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This video explains how to create a link between Microsoft Access tables to facilitate the first steps in a relational database. The video also explains how to view and edit the join properties feature and run queries based on different join options.
The content of this video is covered on the Microsoft Access course, to see the course outline click here. If you wish to complete an online course in your own time, click here.
All our courses offer after course support via email and video, which is the format shown below. To book a course email firstname.lastname@example.org or call 01670 732139. Courses can be delivered onsite using our laptops or at our training venue in Gateshead.
Before you can link tables you must create a primary key and a foreign key to use as links. Once that has been achieved, select the Database tools options from the ribbon and drag the tables you require on to the screen. Once the tables are on the screen you should see the primary key and the foreign key. Drag from one to the other, it does not matter which way round you do it. You will now see the Edit Relationship box. Make sure you select the Enforce Referential Integrity option, this will stop orphan records being created. Also check that the relationship is what you require, One to Many, One to One or Many to Many relationship. In the video example there is a One to Many link in use.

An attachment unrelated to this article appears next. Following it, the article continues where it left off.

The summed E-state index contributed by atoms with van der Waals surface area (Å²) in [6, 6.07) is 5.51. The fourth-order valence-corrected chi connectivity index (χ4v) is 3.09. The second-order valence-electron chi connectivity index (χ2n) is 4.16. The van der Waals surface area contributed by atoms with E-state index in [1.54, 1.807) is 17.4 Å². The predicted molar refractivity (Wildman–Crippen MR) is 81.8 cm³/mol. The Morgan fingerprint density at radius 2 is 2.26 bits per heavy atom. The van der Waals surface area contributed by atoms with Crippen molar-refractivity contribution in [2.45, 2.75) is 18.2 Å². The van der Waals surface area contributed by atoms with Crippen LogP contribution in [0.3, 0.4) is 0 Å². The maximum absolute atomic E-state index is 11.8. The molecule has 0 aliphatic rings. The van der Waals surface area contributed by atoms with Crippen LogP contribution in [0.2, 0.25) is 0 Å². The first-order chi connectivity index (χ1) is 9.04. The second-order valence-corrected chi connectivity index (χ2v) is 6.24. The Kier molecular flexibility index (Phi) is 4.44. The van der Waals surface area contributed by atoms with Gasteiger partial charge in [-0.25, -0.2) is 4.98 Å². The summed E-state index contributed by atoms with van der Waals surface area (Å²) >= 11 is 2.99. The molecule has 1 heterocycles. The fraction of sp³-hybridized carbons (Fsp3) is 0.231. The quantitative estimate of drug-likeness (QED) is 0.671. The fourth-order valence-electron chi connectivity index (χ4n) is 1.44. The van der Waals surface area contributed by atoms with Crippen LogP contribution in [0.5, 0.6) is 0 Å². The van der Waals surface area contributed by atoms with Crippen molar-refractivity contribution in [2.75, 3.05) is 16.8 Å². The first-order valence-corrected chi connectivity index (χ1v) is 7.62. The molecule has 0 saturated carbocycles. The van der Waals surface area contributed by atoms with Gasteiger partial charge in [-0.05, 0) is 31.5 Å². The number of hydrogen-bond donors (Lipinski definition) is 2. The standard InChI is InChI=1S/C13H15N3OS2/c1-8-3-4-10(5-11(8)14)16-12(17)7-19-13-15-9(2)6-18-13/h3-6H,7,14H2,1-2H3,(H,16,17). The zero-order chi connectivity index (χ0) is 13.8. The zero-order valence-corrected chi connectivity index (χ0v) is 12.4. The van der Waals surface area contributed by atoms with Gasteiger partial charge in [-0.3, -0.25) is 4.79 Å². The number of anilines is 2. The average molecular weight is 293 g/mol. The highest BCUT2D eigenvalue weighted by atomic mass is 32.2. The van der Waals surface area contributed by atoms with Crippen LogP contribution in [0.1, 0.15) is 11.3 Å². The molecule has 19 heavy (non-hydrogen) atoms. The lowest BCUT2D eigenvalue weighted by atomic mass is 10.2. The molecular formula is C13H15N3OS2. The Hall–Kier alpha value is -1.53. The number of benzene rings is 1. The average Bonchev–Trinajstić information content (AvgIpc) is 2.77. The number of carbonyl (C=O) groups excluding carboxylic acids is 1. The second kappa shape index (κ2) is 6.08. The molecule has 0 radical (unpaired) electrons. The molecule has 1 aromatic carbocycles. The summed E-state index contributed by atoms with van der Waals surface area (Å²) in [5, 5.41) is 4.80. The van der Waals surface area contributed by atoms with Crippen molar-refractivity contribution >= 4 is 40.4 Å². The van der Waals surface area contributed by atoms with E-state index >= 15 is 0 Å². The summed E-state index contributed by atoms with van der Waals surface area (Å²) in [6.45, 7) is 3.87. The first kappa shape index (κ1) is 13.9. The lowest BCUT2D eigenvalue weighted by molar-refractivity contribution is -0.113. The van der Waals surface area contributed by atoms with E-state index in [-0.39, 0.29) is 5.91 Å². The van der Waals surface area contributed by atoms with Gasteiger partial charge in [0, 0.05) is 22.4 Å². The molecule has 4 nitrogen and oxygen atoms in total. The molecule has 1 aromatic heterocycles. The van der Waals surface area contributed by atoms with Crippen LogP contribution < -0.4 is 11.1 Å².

Once you have created your links you can now create a query based on your related tables. When you run a query where data comes from more than one table, you will only see records that appear in both related tables. However, if you change the join type to 2 or 3 to create either an outer or inner join, then the data displayed will include none related records as well.
This video below explains how to create Access reports. The tutorial is a part seven of a series. If you are interested in completing a Microsoft Access classroom based courses, details can be found by clicking here. If you would like an online course click here
Access reports in design mode
There are several ways to create an Access report, the temptation is to use one of the automated options but in my experience that may be unwise. The wizard often creates a report with truncated text and field boxes, you will have go into design to fix this issue.
Using report design as your first option enables you to get a better understanding on how reports in Microsoft Access work. You first attach the table or query required then add the grouping options if any. You can start to add your fields and position them as required. It may take a little bit longer to finish but once you have, the end product will be far better.
In Microsoft Access report design mode you can select how you want your records to be displayed. They can be shown altogether as the wizard creates or you could select the one record per page option. First select the details bar in design mode, then right click into properties. Once in properties, select force page break after section.